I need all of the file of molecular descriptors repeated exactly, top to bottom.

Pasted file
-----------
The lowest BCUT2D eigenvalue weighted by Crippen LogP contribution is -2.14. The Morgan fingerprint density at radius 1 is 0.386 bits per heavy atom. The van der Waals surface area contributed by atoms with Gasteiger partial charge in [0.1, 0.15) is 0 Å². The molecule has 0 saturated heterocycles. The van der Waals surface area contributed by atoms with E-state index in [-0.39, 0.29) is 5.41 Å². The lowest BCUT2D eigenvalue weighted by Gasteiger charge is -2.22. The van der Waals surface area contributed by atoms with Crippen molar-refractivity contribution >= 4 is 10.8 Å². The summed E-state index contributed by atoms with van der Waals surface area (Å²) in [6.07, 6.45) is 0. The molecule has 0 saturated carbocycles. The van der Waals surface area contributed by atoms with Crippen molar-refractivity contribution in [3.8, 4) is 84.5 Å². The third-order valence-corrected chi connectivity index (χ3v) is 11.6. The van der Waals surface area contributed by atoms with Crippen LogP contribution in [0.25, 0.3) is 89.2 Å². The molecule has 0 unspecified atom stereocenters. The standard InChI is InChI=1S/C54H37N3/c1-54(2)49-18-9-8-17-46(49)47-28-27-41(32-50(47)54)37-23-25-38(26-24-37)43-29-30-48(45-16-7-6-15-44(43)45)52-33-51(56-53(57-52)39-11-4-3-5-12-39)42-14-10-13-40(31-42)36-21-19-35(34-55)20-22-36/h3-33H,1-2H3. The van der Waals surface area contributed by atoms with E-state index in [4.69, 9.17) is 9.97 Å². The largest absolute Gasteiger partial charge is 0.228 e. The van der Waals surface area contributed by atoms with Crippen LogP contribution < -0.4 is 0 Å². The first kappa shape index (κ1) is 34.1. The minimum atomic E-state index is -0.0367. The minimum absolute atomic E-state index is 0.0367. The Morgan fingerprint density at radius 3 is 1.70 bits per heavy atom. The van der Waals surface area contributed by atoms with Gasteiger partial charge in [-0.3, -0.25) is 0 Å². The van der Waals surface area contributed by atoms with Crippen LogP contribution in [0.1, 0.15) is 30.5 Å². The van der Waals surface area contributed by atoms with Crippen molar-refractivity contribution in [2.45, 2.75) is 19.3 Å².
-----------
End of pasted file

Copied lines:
The lowest BCUT2D eigenvalue weighted by Crippen LogP contribution is -2.14. The Morgan fingerprint density at radius 1 is 0.386 bits per heavy atom. The van der Waals surface area contributed by atoms with Gasteiger partial charge in [0.1, 0.15) is 0 Å². The molecule has 0 saturated heterocycles. The van der Waals surface area contributed by atoms with E-state index in [-0.39, 0.29) is 5.41 Å². The lowest BCUT2D eigenvalue weighted by Gasteiger charge is -2.22. The van der Waals surface area contributed by atoms with Crippen molar-refractivity contribution >= 4 is 10.8 Å². The summed E-state index contributed by atoms with van der Waals surface area (Å²) in [6.07, 6.45) is 0. The molecule has 0 saturated carbocycles. The van der Waals surface area contributed by atoms with Crippen molar-refractivity contribution in [3.8, 4) is 84.5 Å². The third-order valence-corrected chi connectivity index (χ3v) is 11.6. The van der Waals surface area contributed by atoms with Crippen LogP contribution in [0.25, 0.3) is 89.2 Å². The molecule has 0 unspecified atom stereocenters. The standard InChI is InChI=1S/C54H37N3/c1-54(2)49-18-9-8-17-46(49)47-28-27-41(32-50(47)54)37-23-25-38(26-24-37)43-29-30-48(45-16-7-6-15-44(43)45)52-33-51(56-53(57-52)39-11-4-3-5-12-39)42-14-10-13-40(31-42)36-21-19-35(34-55)20-22-36/h3-33H,1-2H3. The van der Waals surface area contributed by atoms with E-state index in [4.69, 9.17) is 9.97 Å². The largest absolute Gasteiger partial charge is 0.228 e. The van der Waals surface area contributed by atoms with Crippen LogP contribution < -0.4 is 0 Å². The first kappa shape index (κ1) is 34.1. The minimum atomic E-state index is -0.0367. The minimum absolute atomic E-state index is 0.0367. The Morgan fingerprint density at radius 3 is 1.70 bits per heavy atom. The van der Waals surface area contributed by atoms with Gasteiger partial charge in [-0.3, -0.25) is 0 Å². The van der Waals surface area contributed by atoms with Crippen LogP contribution in [0.1, 0.15) is 30.5 Å². The van der Waals surface area contributed by atoms with Crippen molar-refractivity contribution in [2.45, 2.75) is 19.3 Å².